Of course, Ryan remains deeply concerned about the threat of our towering national debt, which by some measures is closing on in the 90 percent ratio to GDP that would trigger a crisis unlike anything we have ever seen before.  He believes President Obama should be held accountable for his spectacular failure to live up to his promises of cutting the budget deficit in half, and sees nothing in Obama’s current campaign promises to indicate serious fiscal restraint would be found in a second term for the incumbent.  “The debt increases under his watch,” said Ryan.  “Look at these trajectories.  They’re terrible… we’re going very close to that danger zone where we start getting an economic slowdown because of debt burdens.”

What Ryan means by that is a profound downshift, much worse than anything we’re seeing now, due entirely to the pressure exerted on both government and the private sector from financing the immense national debt.  As bad as things are after four years of Obama, we really haven’t seen anything like that yet.  Another round of credit downgrades, causing a major jump in the cost of financing the debt, would trigger the process.  That would leave the government less money to spend on everything else, triggering further confiscation of wealth from the private sector and weakening both industries and individuals who are highly dependent on government spending… and that would cause GDP to collapse, which means less revenue for the government.  It’s similar to the way a dying star collapses into a black hole.  The event horizon is made of hyper-inflated, worthless dollars.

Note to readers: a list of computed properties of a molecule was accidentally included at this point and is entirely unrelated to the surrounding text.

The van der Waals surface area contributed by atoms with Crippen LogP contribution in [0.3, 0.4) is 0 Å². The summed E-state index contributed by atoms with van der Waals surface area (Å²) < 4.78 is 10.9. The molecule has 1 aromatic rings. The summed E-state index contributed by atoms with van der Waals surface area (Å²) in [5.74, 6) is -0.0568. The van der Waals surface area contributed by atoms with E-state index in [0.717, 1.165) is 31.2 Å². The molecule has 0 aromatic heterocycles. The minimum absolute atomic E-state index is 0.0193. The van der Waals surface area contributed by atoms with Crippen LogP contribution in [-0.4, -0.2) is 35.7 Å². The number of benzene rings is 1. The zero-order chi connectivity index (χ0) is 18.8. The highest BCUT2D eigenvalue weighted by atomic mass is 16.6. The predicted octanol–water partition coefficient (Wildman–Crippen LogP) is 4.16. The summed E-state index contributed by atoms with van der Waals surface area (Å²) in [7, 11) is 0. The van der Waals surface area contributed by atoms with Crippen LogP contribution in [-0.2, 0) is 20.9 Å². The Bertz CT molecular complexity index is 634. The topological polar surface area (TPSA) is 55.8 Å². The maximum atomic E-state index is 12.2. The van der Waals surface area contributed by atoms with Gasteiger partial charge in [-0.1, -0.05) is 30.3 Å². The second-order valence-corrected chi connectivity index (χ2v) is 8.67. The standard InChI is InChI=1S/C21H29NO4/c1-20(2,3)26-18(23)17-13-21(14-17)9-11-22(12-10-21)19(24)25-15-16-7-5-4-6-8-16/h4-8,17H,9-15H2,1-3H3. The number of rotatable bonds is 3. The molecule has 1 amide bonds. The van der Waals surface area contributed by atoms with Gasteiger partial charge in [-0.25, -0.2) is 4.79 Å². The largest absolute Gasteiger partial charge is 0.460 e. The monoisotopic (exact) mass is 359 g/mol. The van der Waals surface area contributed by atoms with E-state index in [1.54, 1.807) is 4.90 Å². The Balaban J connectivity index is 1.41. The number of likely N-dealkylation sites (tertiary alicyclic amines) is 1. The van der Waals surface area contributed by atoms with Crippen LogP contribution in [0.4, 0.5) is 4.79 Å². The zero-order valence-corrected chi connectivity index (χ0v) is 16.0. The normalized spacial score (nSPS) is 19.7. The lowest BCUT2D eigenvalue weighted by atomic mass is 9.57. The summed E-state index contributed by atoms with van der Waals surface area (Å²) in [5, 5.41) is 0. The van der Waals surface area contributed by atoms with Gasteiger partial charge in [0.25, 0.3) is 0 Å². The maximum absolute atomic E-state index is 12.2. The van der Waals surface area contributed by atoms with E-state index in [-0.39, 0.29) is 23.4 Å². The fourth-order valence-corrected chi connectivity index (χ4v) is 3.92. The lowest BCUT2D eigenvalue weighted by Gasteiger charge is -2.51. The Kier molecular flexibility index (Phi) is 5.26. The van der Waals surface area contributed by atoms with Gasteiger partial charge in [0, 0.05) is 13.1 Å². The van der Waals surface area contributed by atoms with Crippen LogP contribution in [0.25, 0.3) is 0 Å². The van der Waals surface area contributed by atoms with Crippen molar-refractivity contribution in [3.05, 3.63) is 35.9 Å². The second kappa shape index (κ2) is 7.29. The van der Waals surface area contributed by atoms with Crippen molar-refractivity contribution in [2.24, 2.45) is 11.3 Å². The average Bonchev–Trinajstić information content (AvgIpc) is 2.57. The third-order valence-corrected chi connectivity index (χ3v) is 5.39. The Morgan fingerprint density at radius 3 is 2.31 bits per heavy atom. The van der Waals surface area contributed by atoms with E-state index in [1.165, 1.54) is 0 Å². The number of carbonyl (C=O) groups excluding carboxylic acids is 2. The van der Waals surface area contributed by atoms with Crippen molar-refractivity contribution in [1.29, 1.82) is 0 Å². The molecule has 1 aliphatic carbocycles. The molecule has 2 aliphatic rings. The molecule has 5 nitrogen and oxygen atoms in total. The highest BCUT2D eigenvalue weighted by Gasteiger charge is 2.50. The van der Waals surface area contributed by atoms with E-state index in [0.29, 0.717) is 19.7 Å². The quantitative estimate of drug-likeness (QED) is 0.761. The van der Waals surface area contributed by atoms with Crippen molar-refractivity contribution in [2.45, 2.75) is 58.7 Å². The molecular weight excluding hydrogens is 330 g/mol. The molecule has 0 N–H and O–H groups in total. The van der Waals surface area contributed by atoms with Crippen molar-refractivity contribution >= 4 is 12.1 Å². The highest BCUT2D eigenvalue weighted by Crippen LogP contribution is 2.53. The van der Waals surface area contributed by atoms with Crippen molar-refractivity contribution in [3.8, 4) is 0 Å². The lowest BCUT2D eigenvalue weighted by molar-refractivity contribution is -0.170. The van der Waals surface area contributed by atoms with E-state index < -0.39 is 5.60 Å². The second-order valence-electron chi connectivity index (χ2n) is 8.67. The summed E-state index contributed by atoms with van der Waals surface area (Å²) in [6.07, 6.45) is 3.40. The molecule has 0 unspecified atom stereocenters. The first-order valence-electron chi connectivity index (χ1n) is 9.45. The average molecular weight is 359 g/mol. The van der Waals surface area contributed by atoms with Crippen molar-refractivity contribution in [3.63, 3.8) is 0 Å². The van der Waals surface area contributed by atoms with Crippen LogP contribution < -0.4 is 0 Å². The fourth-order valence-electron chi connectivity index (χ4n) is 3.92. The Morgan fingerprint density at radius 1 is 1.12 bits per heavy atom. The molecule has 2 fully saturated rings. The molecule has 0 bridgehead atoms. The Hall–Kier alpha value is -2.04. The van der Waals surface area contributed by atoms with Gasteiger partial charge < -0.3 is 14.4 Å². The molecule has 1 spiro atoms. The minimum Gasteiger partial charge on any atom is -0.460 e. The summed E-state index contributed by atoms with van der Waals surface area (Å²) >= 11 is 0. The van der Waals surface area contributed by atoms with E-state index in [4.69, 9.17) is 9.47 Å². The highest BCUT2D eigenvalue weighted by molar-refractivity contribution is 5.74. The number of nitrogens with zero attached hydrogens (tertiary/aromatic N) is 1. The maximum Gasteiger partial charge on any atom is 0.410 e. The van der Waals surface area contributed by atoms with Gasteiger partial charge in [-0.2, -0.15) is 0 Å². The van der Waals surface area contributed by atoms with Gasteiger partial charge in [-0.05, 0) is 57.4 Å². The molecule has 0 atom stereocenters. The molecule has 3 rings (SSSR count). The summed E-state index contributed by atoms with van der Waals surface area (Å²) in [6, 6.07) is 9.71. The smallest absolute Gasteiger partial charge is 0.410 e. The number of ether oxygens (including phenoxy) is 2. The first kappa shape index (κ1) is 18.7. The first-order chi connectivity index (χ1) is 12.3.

We should be doing a lot better than we are right now.  Paul Ryan fears that following the same Keynesian policies could make things much worse.  “Look,” he said, “if borrowing, and spending, and regulating, and taxing were the secret to economic success, we would be entering a Golden Age… along with Greece.”